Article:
Life Skill: This Is How You Convert Those Weird Roman Numerals To Actual Numbers

Since their invention during 9th century B.C., Roman numerals have been the way of writing numbers in Europe up until the Middle Ages (1500s). Even today we see them being used in several occasions, like for example, the Super Bowl. This year’s Super Bowl was marketed as “LI” not 51, and two years ago was “XXXXIX” not 49 (the only exception was “Super Bowl 50” where 50 was used instead of a single “L”).  

Despite being exposed to these numbers daily, not a lot of us actually know how to convert them to decimal numbers though. And yes, i know, with today’s technology converting them is a piece of cake, but wouldn’t it be great if you could do it all by yourself?

You know it makes sense so let’s start. (the article continues after the ad)

Apparently, reading and writing Roman numerals is quite easy. All you need to remember is the value of these symbols and a simple formula. The symbols are:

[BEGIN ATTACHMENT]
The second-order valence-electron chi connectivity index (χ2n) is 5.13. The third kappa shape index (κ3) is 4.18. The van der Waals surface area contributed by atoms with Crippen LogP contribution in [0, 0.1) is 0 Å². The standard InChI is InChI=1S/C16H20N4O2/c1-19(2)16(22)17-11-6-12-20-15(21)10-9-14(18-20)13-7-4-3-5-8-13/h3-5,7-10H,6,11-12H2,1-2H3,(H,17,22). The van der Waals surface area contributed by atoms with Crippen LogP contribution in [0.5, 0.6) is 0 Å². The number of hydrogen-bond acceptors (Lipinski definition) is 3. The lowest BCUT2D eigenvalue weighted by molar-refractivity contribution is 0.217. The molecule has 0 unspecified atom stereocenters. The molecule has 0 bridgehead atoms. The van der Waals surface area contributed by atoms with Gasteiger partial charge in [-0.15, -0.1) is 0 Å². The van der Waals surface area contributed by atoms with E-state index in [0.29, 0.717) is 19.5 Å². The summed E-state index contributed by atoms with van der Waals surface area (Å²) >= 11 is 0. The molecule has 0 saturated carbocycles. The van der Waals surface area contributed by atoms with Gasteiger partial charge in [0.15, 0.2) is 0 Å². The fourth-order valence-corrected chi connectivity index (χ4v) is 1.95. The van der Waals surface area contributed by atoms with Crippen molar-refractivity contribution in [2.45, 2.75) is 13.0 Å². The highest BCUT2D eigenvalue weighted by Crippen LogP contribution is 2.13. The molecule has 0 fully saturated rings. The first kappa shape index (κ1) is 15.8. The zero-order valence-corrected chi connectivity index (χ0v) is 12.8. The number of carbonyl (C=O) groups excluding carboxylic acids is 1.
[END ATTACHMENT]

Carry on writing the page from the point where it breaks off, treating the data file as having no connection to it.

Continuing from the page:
I = 1
V = 5
X = 10
L = 50
C = 100
D = 500
M = 1,000

Formula: The way this works is that you combine the symbols and add the values. For example, “II” is the number 2 because it’s like writing “I+I”, or “XXX” is the number 30 (“X+X+X”). Of course, you can combine different symbols together and add their value: “XV” is the number 15 since we added the symbol “X (10)” with the symbol “V (5)”.

Starting from the left, whatever number is written on the right is added to the previous one as in the examples above and, whatever number is written on the left is subtracted. For example, the number 4 is written as “IV”. Because “I” is written on the left of “V”, we subtract 1 from 5. By using the same principle, the number “XIX” is the number 19, because it’s the same as “X+IX” (X=10 and IX=9).

Let’s say you want to write down the number 2017. You break down the number and then add each symbol. So, 2017 is 2000 plus 10 plus 7, right? So, 2017 in Roman numerals is:
– 2000 = MM
– 10 = X
– 7 = VII

So, the number 2017 is MMXVII.

That’s it! That’s the whole concept of the Roman numerals.

Bonus fact: The Romans didn’t have the number 0 (zero). They were just using the word nulla (the Latin word for none).

If you like what you read, then you will definitely love this one: This Is How You Convert Fahrenheit to Celsius (And Vice Versa)

Main Article Photos:, SUWalls
Photoshop: I’m A Useless Info Junkie

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